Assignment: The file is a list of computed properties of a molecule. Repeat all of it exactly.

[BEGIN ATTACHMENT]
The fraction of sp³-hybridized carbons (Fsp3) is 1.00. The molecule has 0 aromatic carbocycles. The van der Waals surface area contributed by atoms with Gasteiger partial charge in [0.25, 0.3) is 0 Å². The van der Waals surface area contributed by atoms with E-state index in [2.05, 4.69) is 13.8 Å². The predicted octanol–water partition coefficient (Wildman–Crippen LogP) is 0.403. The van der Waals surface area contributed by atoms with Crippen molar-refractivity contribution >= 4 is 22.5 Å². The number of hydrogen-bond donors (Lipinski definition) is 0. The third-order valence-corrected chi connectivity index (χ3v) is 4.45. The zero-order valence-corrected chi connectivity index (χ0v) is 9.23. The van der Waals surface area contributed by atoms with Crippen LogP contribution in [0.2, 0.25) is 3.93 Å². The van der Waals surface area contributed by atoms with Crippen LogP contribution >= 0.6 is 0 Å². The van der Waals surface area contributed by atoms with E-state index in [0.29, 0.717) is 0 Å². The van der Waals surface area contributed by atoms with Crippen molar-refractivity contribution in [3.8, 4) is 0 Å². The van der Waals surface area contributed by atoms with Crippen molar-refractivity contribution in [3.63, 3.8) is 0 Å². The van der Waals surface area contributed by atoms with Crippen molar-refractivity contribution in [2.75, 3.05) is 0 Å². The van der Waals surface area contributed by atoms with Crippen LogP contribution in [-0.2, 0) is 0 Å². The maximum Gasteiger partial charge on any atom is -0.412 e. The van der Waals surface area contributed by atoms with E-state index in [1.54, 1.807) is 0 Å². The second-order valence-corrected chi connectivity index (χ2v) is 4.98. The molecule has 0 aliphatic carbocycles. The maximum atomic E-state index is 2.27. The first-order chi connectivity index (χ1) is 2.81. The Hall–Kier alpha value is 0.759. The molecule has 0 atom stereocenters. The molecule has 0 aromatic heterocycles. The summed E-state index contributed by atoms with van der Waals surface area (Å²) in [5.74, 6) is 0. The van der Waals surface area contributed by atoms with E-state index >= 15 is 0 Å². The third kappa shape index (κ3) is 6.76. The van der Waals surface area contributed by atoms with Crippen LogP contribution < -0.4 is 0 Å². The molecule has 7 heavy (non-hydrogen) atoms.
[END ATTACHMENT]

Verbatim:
The fraction of sp³-hybridized carbons (Fsp3) is 1.00. The molecule has 0 aromatic carbocycles. The van der Waals surface area contributed by atoms with Gasteiger partial charge in [0.25, 0.3) is 0 Å². The van der Waals surface area contributed by atoms with E-state index in [2.05, 4.69) is 13.8 Å². The predicted octanol–water partition coefficient (Wildman–Crippen LogP) is 0.403. The van der Waals surface area contributed by atoms with Crippen molar-refractivity contribution >= 4 is 22.5 Å². The number of hydrogen-bond donors (Lipinski definition) is 0. The third-order valence-corrected chi connectivity index (χ3v) is 4.45. The zero-order valence-corrected chi connectivity index (χ0v) is 9.23. The van der Waals surface area contributed by atoms with Crippen LogP contribution in [0.2, 0.25) is 3.93 Å². The van der Waals surface area contributed by atoms with Crippen LogP contribution >= 0.6 is 0 Å². The van der Waals surface area contributed by atoms with E-state index in [0.29, 0.717) is 0 Å². The van der Waals surface area contributed by atoms with Crippen molar-refractivity contribution in [3.8, 4) is 0 Å². The van der Waals surface area contributed by atoms with Crippen molar-refractivity contribution in [3.63, 3.8) is 0 Å². The van der Waals surface area contributed by atoms with Crippen molar-refractivity contribution in [2.75, 3.05) is 0 Å². The van der Waals surface area contributed by atoms with Crippen LogP contribution in [-0.2, 0) is 0 Å². The maximum Gasteiger partial charge on any atom is -0.412 e. The van der Waals surface area contributed by atoms with E-state index in [1.54, 1.807) is 0 Å². The second-order valence-corrected chi connectivity index (χ2v) is 4.98. The molecule has 0 aliphatic carbocycles. The maximum atomic E-state index is 2.27. The first-order chi connectivity index (χ1) is 2.81. The Hall–Kier alpha value is 0.759. The molecule has 0 atom stereocenters. The molecule has 0 aromatic heterocycles. The summed E-state index contributed by atoms with van der Waals surface area (Å²) in [5.74, 6) is 0. The van der Waals surface area contributed by atoms with E-state index >= 15 is 0 Å². The third kappa shape index (κ3) is 6.76. The van der Waals surface area contributed by atoms with Crippen LogP contribution < -0.4 is 0 Å². The molecule has 7 heavy (non-hydrogen) atoms.